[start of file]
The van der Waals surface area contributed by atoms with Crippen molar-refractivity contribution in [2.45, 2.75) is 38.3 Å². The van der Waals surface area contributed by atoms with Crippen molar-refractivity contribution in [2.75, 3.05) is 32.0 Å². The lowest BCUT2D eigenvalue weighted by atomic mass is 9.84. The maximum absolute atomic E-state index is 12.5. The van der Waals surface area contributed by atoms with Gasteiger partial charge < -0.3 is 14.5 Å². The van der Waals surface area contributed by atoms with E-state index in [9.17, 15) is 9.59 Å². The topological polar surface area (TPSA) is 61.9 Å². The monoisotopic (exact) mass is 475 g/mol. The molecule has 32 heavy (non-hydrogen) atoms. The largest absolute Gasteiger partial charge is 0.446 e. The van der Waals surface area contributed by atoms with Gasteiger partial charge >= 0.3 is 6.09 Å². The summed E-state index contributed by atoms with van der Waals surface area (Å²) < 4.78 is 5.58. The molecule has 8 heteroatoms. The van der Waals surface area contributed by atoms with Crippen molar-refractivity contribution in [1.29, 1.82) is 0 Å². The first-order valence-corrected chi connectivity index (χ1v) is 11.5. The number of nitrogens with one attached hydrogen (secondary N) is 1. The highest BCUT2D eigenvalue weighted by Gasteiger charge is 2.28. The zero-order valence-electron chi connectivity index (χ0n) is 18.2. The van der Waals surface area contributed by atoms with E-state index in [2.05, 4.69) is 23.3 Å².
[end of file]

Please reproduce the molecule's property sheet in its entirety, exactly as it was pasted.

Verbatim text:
The van der Waals surface area contributed by atoms with Crippen molar-refractivity contribution in [2.45, 2.75) is 38.3 Å². The van der Waals surface area contributed by atoms with Crippen molar-refractivity contribution in [2.75, 3.05) is 32.0 Å². The lowest BCUT2D eigenvalue weighted by atomic mass is 9.84. The maximum absolute atomic E-state index is 12.5. The van der Waals surface area contributed by atoms with Gasteiger partial charge < -0.3 is 14.5 Å². The van der Waals surface area contributed by atoms with E-state index in [9.17, 15) is 9.59 Å². The topological polar surface area (TPSA) is 61.9 Å². The monoisotopic (exact) mass is 475 g/mol. The molecule has 32 heavy (non-hydrogen) atoms. The largest absolute Gasteiger partial charge is 0.446 e. The van der Waals surface area contributed by atoms with Gasteiger partial charge >= 0.3 is 6.09 Å². The summed E-state index contributed by atoms with van der Waals surface area (Å²) < 4.78 is 5.58. The molecule has 8 heteroatoms. The van der Waals surface area contributed by atoms with Crippen molar-refractivity contribution in [1.29, 1.82) is 0 Å². The first-order valence-corrected chi connectivity index (χ1v) is 11.5. The number of nitrogens with one attached hydrogen (secondary N) is 1. The highest BCUT2D eigenvalue weighted by Gasteiger charge is 2.28. The zero-order valence-electron chi connectivity index (χ0n) is 18.2. The van der Waals surface area contributed by atoms with E-state index in [2.05, 4.69) is 23.3 Å².